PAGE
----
American meat labeling laws bolstered; Canadians indignant
Wee life stories documenting the globetrotting lives of pigs, cows, and chickens raised for slaughter will soon be posted on packages of meat sold in the U.S.
But the new miniature memoirs — such as “Born in Canada, raised and slaughtered in the United States” — have outraged Canadian agricultural officials. They’re mulling a trade war, because the labels will help American grocery shoppers “discriminate” against Canadian-born poultry, swine, and cattle.
Large retailers are also oinking in angry disapproval, saying the labeling rule will be an expensive hassle for them.
In 2009, the U.S. Department of Agriculture directed retailers to put country of origin labels on many types of food, including meat, fruit, and vegetables. That additional information triggered a decline in meat imports from Canada and Mexico, as shoppers opted to buy more American-reared protein. Canada and Mexico complained about the rule to the World Trade Organization, saying the labels were discriminatory, and the WTO ruled in their favor, giving the U.S. until Thursday to update its labeling regulations.
On Thursday, the USDA issued its new rules. To the dismay of the Canadians, the new rules require more detailed labels to be put on meat. They also put an end to the sale of packages containing meat from animals that were born or raised in different countries. The rules take effect immediately, but the USDA is offering retailers a six-month grace period before enforcement begins.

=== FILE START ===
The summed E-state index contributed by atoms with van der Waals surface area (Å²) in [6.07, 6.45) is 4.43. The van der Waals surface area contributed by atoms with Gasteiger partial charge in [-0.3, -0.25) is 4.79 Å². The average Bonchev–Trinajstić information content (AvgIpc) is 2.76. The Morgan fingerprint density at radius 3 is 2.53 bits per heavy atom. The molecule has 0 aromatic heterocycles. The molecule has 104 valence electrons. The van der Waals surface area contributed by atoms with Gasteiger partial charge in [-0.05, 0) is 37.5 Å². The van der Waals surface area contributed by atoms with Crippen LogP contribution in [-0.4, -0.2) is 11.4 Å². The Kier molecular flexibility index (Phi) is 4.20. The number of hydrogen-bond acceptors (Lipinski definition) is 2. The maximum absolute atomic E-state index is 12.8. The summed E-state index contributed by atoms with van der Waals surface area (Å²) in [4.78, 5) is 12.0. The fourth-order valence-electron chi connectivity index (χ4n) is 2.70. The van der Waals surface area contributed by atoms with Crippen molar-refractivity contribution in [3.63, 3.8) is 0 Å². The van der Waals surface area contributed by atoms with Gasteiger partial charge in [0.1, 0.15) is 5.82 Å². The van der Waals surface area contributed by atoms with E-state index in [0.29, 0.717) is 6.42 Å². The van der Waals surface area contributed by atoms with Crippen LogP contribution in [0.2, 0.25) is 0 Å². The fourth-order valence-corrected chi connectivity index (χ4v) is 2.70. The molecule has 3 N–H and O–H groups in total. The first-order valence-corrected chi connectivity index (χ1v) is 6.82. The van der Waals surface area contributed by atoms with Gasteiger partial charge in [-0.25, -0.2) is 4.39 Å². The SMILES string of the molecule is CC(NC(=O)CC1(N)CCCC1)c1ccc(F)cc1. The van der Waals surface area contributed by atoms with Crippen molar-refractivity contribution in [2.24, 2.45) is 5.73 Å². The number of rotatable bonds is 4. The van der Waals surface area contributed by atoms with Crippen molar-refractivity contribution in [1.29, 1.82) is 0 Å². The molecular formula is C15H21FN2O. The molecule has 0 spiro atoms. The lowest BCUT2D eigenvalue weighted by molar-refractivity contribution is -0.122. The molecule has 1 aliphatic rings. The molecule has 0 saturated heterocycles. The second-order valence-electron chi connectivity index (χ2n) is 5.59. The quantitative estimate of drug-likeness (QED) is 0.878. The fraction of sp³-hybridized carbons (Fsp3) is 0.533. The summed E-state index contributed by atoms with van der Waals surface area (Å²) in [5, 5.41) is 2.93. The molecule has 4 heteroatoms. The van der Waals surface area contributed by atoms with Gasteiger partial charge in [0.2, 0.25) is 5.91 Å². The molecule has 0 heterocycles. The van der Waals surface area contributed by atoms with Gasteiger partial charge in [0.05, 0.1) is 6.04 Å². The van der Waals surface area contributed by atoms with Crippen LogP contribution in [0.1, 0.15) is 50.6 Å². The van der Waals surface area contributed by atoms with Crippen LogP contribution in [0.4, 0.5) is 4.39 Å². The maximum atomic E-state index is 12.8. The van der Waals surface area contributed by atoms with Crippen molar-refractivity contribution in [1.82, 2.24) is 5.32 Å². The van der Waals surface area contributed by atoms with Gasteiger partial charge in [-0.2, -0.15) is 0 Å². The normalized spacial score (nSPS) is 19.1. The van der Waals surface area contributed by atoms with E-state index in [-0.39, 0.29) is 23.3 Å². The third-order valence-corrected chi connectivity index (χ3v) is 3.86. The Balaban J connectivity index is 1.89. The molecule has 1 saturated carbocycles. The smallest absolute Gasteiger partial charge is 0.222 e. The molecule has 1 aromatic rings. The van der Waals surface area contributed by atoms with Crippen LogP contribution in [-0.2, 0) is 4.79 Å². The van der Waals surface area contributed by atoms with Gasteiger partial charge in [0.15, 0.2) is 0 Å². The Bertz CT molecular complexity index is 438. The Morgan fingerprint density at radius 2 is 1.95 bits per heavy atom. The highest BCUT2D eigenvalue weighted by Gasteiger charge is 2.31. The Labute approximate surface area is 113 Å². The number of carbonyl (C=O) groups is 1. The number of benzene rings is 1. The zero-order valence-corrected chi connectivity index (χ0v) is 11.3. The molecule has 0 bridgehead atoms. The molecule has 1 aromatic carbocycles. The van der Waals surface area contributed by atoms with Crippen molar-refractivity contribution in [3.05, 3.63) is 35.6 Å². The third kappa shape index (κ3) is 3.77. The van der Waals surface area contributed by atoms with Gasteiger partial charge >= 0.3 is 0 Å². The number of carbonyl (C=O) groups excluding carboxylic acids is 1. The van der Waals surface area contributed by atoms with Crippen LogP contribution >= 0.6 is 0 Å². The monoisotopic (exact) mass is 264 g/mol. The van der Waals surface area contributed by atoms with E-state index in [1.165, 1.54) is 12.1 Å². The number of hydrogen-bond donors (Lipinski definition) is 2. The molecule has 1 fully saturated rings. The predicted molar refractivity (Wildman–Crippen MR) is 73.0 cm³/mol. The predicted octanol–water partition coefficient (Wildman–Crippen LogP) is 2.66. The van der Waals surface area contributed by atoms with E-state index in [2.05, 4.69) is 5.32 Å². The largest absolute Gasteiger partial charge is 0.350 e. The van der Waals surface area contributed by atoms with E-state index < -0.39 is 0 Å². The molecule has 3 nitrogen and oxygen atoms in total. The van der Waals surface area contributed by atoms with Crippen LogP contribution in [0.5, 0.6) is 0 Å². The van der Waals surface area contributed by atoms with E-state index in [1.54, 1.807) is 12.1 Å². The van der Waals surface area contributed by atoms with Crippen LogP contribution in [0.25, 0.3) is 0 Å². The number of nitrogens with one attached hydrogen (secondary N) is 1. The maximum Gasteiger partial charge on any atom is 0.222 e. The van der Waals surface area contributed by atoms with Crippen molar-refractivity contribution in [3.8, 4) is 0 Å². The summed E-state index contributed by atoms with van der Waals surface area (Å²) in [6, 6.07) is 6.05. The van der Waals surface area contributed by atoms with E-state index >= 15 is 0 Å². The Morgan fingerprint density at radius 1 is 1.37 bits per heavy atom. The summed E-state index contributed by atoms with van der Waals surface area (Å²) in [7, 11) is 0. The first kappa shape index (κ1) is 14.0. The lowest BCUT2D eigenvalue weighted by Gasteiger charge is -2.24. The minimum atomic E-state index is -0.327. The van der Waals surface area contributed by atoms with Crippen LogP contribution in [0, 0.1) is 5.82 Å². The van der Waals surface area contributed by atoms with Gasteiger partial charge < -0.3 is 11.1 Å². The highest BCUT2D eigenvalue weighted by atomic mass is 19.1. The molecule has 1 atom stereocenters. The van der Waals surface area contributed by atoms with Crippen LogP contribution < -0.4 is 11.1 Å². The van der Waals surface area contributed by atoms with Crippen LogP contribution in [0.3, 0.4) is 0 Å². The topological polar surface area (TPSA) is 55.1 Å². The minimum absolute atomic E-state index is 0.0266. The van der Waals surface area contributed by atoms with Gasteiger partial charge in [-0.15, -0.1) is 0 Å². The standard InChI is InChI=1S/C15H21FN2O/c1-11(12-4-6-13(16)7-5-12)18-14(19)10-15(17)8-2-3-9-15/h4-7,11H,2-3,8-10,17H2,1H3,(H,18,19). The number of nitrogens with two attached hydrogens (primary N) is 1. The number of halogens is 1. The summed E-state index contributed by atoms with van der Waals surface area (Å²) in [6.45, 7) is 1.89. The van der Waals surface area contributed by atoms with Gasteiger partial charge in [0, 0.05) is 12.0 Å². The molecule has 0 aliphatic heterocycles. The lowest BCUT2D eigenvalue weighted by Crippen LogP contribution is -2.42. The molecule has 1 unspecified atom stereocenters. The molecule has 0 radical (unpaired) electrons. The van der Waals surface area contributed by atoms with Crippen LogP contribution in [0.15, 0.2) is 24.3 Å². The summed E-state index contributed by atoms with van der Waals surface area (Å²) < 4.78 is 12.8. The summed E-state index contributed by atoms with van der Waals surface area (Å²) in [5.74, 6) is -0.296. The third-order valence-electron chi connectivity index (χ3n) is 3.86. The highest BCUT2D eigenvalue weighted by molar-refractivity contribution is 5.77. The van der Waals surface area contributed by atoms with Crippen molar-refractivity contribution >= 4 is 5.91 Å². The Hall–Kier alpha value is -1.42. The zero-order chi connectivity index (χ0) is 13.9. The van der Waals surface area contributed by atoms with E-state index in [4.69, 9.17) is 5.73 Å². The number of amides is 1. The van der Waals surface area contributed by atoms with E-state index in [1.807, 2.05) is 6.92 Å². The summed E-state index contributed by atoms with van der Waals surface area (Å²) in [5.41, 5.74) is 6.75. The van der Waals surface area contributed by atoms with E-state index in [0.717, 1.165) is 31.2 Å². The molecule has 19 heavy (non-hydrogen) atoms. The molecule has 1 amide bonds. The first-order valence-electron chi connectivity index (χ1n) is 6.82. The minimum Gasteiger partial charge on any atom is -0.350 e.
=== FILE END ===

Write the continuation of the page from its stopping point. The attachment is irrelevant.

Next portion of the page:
Canadian Agriculture Minister Gerry Ritz said the changes are disappointing, and don’t comply with WTO rules.
Ritz said one of Canada’s options under consideration is asking the WTO to approve retaliation against U.S. products, but he would not say which products Canada would most likely target. In the past, he has said Canada would likely aim at more goods than just U.S. meat.
“We have no intention of backing off or backing down, if the Americans think this is a game of chicken,” Ritz said. “We will do everything within our power to make sure they understand that both Canadian industry as well as American industry (are) totally rejecting what they came forward with today.”
COOL [country of origin labeling rules] was backed by U.S. consumer groups and some U.S. farm groups. It was opposed by trade groups representing U.S. cattle and hog producers and foodmakers.
“People have the right to know where the food they feed their families comes from,” said Wenonah Hauter, executive director of Food and Water Watch.
Yo, Canadian officials and WTO peeps: “Discrimination” is a lousy word and you know it. It’s not that Americans are hating on your swine. It’s just that the international livestock trade and the long-distance hauling of meat are both unnecessary and bad for the climate.
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